The answers to the most FAQ about Chanukah are no, yes, yes, and no.
No, Chanukah is not the Jewish Christmas. The only thing the two holidays have in common is the time of year they’re celebrated.
This year, Chanukah starts on Monday, Dec. 23, two days before Christmas.
Yes, Chanukah is the celebration of a miracle. The short version is that in 165 BC, the Temple in Jerusalem was desecrated by the Syrian-Greeks under King Antiochus Epiphanes.
When the Jewish people, led by Judah Maccabee and a rag-tag group of zealots, overcame that enemy and took the Temple back, there was enough oil in it to light the symbolic Eternal Light for one night.
A messenger was sent for more, and the one-day quantity lasted eight days, until the messenger got back.
Thus, candles are lit for the eight days of Chanukah, thanking God for the rededication of the Temple.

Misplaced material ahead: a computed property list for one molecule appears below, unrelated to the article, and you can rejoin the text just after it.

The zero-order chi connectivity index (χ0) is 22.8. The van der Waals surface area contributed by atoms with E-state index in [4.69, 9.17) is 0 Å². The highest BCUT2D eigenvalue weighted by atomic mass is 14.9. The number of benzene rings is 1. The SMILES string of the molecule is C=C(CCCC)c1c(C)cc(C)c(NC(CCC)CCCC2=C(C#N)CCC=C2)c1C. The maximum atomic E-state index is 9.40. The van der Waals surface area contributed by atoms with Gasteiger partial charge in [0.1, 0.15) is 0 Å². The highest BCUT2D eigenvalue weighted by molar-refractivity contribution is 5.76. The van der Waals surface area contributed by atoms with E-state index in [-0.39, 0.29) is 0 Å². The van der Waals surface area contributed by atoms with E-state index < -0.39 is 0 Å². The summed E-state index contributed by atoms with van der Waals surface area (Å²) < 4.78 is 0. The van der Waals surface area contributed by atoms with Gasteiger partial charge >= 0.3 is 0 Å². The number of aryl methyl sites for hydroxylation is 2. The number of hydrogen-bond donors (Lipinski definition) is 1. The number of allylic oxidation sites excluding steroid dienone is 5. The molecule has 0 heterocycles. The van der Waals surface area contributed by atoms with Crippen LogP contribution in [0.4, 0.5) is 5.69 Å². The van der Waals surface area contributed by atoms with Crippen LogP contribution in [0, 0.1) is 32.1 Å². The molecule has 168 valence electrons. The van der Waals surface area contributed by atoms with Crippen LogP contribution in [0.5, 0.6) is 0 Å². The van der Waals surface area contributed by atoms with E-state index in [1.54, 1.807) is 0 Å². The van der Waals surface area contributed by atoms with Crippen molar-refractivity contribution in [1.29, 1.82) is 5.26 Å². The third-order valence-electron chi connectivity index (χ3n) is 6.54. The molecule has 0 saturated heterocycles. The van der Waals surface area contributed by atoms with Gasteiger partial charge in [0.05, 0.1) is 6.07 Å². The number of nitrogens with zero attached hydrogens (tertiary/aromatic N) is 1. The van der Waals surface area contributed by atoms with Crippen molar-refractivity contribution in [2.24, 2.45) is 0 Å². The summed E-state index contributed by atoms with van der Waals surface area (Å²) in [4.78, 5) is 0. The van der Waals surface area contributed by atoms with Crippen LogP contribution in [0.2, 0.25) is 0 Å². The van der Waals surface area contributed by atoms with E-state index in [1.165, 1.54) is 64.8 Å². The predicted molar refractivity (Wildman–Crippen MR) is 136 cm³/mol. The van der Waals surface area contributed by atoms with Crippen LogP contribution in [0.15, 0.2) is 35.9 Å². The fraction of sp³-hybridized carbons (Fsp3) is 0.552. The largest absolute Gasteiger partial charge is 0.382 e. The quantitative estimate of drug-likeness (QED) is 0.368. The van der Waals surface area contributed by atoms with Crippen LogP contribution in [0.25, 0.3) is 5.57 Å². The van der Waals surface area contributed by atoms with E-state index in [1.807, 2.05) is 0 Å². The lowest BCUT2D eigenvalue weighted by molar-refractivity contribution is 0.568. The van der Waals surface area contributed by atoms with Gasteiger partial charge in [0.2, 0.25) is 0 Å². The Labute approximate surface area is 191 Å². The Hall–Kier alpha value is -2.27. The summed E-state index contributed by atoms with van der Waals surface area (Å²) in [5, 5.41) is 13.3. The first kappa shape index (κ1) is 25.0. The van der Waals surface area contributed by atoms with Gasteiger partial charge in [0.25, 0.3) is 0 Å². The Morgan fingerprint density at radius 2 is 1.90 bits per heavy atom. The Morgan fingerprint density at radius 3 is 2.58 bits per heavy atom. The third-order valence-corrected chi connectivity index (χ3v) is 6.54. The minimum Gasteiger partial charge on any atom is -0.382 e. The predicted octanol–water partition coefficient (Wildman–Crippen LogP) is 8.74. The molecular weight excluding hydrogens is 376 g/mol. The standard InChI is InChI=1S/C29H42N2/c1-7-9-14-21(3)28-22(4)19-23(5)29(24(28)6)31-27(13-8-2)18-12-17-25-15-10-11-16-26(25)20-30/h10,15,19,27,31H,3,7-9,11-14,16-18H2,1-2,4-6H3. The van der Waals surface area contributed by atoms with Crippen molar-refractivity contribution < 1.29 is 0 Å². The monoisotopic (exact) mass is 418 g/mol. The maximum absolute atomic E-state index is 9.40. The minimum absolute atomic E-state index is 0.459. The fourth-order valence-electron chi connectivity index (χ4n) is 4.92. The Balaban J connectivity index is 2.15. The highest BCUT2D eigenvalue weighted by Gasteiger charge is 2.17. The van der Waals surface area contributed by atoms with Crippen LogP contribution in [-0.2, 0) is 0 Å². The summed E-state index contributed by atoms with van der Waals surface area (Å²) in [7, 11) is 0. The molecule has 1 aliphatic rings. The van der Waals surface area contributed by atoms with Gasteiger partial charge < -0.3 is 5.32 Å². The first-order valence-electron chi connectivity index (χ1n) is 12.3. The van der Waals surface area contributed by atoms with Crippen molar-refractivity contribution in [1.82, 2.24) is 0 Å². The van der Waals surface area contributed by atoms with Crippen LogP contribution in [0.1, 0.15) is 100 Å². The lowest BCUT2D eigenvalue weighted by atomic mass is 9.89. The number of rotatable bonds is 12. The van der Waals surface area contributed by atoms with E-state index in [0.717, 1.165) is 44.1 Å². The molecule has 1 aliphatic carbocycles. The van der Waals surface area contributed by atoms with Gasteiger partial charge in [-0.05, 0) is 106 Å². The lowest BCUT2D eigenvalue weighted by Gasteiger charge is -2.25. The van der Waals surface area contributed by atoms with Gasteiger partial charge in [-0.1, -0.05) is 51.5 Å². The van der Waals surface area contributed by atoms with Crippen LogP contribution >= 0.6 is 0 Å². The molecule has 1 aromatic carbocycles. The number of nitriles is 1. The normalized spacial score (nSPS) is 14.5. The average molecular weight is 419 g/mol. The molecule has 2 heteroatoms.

Yes, Chanukah is celebrated all over the world with special food, games, decorations, music and traditions.
We eat food fried in oil, such as potato latkas and donuts - lots of donuts - to commemorate the miracle of the oil.
We play a game with a top-like toy called a dreidel. It goes back to the days when Jewish people were forbidden to study the Scriptures and when caught doing so, would pretend to just be playing a harmless game.
We don’t decorate with bouncy houses, but we do have subtle decorations, probably a throwback to keeping a low profile so we could stay alive.
Adam Sandler’s Chanukah song is a staple in our family, and traditions include presents. That probably started because non-Jewish neighbor kids were getting Christmas presents, but hey, do we ever need an excuse to give presents?
No, Chanukah is not mentioned in the Old Testament, but it is in the books of First and Second Maccabees in the Apocrypha, describing events that happened between the two Testaments.
In the New Testament, however, in John 10:22-39, it explains that Jesus was in Jerusalem to celebrate Chanukah, sometimes called the Feast of Dedication.
Chanukah is a fun, festive, family time that the comedian Alan King described this way: “Chanukah is like all the other Jewish holidays. They tried to kill us, we won, let’s eat.”
Chanukah is actually considered a “minor festival,” but seriously, is a miracle ever minor?